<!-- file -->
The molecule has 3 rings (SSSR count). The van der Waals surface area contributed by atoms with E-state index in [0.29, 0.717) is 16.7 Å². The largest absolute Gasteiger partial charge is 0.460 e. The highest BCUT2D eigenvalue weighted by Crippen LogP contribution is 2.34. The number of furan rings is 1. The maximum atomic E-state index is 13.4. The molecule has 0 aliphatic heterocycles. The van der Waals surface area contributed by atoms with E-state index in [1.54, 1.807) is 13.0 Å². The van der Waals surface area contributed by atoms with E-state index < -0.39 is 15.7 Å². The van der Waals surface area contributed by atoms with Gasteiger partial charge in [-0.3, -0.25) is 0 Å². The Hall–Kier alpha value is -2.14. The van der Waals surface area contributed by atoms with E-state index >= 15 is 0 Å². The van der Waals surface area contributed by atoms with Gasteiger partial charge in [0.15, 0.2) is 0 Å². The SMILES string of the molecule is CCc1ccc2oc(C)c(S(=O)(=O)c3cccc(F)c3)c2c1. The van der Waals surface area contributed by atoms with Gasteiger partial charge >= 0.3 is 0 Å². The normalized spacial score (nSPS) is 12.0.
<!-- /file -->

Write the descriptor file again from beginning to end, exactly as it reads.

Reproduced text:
The molecule has 3 rings (SSSR count). The van der Waals surface area contributed by atoms with E-state index in [0.29, 0.717) is 16.7 Å². The largest absolute Gasteiger partial charge is 0.460 e. The highest BCUT2D eigenvalue weighted by Crippen LogP contribution is 2.34. The number of furan rings is 1. The maximum atomic E-state index is 13.4. The molecule has 0 aliphatic heterocycles. The van der Waals surface area contributed by atoms with E-state index in [1.54, 1.807) is 13.0 Å². The van der Waals surface area contributed by atoms with E-state index < -0.39 is 15.7 Å². The van der Waals surface area contributed by atoms with Gasteiger partial charge in [-0.3, -0.25) is 0 Å². The Hall–Kier alpha value is -2.14. The van der Waals surface area contributed by atoms with E-state index >= 15 is 0 Å². The van der Waals surface area contributed by atoms with Gasteiger partial charge in [0.15, 0.2) is 0 Å². The SMILES string of the molecule is CCc1ccc2oc(C)c(S(=O)(=O)c3cccc(F)c3)c2c1. The van der Waals surface area contributed by atoms with Gasteiger partial charge >= 0.3 is 0 Å². The normalized spacial score (nSPS) is 12.0.